Christine Lagarde was there, as was the host of this year’s Group of 20 heads of state summit, Turkish President Recep Tayyip Erdogan. But the leader everyone wanted to see at one Sunday morning meeting was a 43-year-old just a fortnight into his job -- Justin Trudeau.
Snapping selfies and throwing smiles in the Turkish resort town of Antalya, attendees couldn’t get enough of Trudeau, who will face a tougher audience as the gathering wears on. The session’s moderator, Hakan Celik, tried to restore order yet he was also swept up in the adulation.
“We have to leave this area to access leaders and ministers and prime ministers immediately," Celik said, adding there’d be more time for photos later. He later tweeted two of his own of Trudeau.
Trudeau’s speech on Sunday at a fringe event for business and labor leaders was his first on the international stage as Canada’s prime minister following his Oct. 19 election. The eldest son of former leader Pierre Trudeau, he has revived his father’s Liberal Party and returned it to power for the first time since 2006, overcoming claims that he wasn’t ready to govern.
Trudeau will soon face demands for more than selfies and existing pledges, such as his commitment to take in 25,000 refugees by the end of the year.
“He can’t get by on style alone,” John Kirton, co-founder of the G-20 Research Group and a University of Toronto professor, said before the summit. “He’s going to be expected to deliver, and not just 25,000 refugees in Canada to come to our New Year’s Eve party. Will that impress Merkel, who’s taking a million? So, OK, Justin, what are you going to do?”
The pre-summit agenda for this year’s G-20 gathering had appeared perfect for Trudeau, with its focus on infrastructure spending, how to help refugees, and climate change, all pillars of his successful election platform.
Then came the Paris attacks, a terrorist outrage that’s dominating the Antalya summit and which, back home in Canada, has shifted focus on to Trudeau’s controversial pledges to pull his country’s fighter jets from the campaign against Islamic State militants and roll back parts of an anti-terrorism law.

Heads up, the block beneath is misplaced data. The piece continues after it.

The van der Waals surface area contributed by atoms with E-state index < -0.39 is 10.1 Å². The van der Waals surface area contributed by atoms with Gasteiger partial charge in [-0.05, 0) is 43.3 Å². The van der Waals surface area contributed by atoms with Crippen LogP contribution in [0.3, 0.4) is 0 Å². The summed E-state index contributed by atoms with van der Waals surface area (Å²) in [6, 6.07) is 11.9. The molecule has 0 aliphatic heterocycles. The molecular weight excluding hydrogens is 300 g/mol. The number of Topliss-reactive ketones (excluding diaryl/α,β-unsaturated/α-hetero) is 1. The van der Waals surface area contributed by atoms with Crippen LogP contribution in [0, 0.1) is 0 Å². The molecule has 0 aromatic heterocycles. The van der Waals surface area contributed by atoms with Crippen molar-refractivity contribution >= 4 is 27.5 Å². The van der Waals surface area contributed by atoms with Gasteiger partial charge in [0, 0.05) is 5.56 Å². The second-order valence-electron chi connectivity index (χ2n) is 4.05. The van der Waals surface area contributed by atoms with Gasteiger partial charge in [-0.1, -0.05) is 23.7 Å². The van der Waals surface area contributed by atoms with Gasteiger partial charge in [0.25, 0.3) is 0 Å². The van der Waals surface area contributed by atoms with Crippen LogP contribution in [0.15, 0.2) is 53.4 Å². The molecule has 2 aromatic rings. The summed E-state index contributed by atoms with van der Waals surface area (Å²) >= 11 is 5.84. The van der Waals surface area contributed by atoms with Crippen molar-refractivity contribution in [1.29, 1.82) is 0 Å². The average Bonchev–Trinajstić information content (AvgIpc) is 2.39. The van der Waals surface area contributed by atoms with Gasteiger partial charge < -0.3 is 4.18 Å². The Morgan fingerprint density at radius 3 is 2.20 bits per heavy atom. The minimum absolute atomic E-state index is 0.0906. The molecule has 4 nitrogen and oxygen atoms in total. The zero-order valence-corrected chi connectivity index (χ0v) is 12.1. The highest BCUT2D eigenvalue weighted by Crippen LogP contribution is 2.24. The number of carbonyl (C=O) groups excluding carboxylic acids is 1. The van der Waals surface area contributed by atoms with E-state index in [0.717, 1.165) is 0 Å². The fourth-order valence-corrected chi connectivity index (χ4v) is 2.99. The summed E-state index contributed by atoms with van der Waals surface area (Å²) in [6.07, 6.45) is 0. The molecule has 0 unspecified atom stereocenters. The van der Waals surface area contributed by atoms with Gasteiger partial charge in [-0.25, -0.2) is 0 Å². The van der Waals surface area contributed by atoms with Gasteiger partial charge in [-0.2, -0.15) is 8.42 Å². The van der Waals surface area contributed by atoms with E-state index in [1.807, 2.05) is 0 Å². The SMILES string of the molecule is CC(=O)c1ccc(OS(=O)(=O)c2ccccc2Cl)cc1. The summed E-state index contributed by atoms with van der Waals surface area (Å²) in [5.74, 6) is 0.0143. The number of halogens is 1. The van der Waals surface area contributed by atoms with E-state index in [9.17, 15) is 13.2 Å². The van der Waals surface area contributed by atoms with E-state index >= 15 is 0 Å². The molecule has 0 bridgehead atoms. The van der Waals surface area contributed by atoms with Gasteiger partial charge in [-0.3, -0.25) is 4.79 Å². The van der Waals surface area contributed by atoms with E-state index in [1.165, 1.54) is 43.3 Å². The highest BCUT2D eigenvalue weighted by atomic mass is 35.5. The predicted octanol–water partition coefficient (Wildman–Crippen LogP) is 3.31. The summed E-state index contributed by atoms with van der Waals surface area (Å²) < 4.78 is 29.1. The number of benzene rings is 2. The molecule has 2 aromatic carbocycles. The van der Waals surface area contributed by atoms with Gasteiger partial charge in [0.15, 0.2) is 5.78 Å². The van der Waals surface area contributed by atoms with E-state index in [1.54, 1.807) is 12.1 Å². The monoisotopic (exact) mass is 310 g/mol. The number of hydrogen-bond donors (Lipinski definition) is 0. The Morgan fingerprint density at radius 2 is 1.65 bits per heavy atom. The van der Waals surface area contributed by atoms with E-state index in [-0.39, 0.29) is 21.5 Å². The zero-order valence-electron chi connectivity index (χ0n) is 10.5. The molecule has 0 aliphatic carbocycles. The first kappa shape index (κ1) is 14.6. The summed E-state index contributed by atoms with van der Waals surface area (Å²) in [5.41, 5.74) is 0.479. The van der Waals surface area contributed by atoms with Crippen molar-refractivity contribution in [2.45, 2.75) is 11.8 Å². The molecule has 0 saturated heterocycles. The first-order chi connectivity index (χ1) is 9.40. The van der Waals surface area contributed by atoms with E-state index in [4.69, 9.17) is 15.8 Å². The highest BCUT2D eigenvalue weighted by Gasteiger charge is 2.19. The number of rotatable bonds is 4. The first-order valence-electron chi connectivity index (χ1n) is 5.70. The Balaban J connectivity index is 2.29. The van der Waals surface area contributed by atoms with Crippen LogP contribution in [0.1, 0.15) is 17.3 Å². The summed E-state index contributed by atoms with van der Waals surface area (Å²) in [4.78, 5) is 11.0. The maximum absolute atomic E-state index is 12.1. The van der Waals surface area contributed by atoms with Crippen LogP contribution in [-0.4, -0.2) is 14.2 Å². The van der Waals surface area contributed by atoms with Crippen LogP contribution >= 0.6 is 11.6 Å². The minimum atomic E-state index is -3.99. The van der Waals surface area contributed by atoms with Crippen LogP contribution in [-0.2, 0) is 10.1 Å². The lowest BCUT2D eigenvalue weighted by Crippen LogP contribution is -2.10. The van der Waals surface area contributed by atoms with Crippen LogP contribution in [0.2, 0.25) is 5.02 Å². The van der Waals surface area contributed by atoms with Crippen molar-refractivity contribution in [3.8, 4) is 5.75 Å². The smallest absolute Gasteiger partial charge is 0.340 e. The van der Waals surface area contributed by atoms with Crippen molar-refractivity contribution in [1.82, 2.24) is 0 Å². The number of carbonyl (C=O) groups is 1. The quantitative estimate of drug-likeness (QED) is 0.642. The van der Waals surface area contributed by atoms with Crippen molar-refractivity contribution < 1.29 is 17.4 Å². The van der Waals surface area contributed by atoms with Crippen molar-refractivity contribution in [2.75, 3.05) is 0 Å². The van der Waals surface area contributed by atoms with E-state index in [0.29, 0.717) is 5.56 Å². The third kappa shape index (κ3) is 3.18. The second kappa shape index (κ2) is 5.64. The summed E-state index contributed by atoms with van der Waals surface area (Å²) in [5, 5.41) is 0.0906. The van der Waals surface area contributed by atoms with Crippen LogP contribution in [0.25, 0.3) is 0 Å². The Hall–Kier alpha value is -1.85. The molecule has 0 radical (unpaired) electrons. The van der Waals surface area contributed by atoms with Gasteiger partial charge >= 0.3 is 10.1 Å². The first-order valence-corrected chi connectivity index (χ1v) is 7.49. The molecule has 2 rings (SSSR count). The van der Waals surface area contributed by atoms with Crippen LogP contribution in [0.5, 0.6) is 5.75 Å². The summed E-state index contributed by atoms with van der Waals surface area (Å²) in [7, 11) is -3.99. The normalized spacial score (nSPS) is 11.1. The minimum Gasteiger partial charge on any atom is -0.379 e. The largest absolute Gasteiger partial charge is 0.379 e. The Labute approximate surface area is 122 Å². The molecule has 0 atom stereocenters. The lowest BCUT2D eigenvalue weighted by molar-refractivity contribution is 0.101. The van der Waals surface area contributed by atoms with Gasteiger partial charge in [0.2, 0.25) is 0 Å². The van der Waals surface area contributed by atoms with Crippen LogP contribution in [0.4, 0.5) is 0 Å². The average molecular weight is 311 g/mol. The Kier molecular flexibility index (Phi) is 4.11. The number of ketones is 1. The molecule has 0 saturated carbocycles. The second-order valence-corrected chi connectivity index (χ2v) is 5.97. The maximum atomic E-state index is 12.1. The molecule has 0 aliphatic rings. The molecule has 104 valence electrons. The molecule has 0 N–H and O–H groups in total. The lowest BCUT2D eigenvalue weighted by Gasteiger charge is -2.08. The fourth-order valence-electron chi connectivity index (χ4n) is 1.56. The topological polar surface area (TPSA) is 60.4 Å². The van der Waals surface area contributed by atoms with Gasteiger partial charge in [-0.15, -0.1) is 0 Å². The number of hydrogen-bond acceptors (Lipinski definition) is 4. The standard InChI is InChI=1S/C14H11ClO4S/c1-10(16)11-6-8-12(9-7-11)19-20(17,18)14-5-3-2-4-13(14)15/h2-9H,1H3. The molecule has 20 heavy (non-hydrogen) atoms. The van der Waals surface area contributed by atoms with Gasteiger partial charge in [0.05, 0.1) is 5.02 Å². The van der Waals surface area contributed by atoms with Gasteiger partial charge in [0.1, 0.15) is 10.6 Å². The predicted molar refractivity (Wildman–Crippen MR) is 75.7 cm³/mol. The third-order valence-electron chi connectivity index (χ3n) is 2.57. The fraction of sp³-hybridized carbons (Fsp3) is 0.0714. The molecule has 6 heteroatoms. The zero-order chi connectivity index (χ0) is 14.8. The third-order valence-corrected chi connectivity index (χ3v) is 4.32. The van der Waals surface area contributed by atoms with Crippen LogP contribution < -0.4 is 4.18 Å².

The summit of world leaders is expected to pledge to redouble efforts to strike at the lifeblood of terrorist organizations by targeting how they are financed and the movement of foreign extremists across borders in the wake of events in Paris.
Speaking to reporters before departing for Turkey, Trudeau avoided directly answering questions on his security policy. A government official later said in the aftermath of Paris the government would not change its plans on the fighter jets.
Trudeau on Sunday offered some clues to his governing ambitions, as he stressed the need for infrastructure spending, and said he’ll go into deficit in Canada to fund a spending blitz.
“We’ve made significant pledges to invest” more than 60 billion Canadian dollars over the next 10 years, he said in an interview with Bloomberg TV. “We’re going to continue to do what we need to do to stimulate growth in the economy.”
In his speech, Trudeau urged collaboration. “We’re seeing challenges around the world in trade and conflict that are going to require all of us -- G-20 and beyond -- to pull together and start once again working to create opportunity and growth for all.”
He then preached multiculturalism and pluralism, calling on countries, two days after the Paris attacks, to not close their borders.
“Canada figured out a long time ago that differences can be a source of strength, not a source of weakness,” Trudeau said. “This is a lesson we all need to learn -- how to listen to people of different perspectives and backgrounds.”
Trudeau is scheduled to meet Monday with the leaders of China, Germany and Italy, as well as Erdogan, who was overheard before Sunday morning’s event asking for help identifying Trudeau. Judging by the crush of onlookers, it’s increasingly a rare position to be in.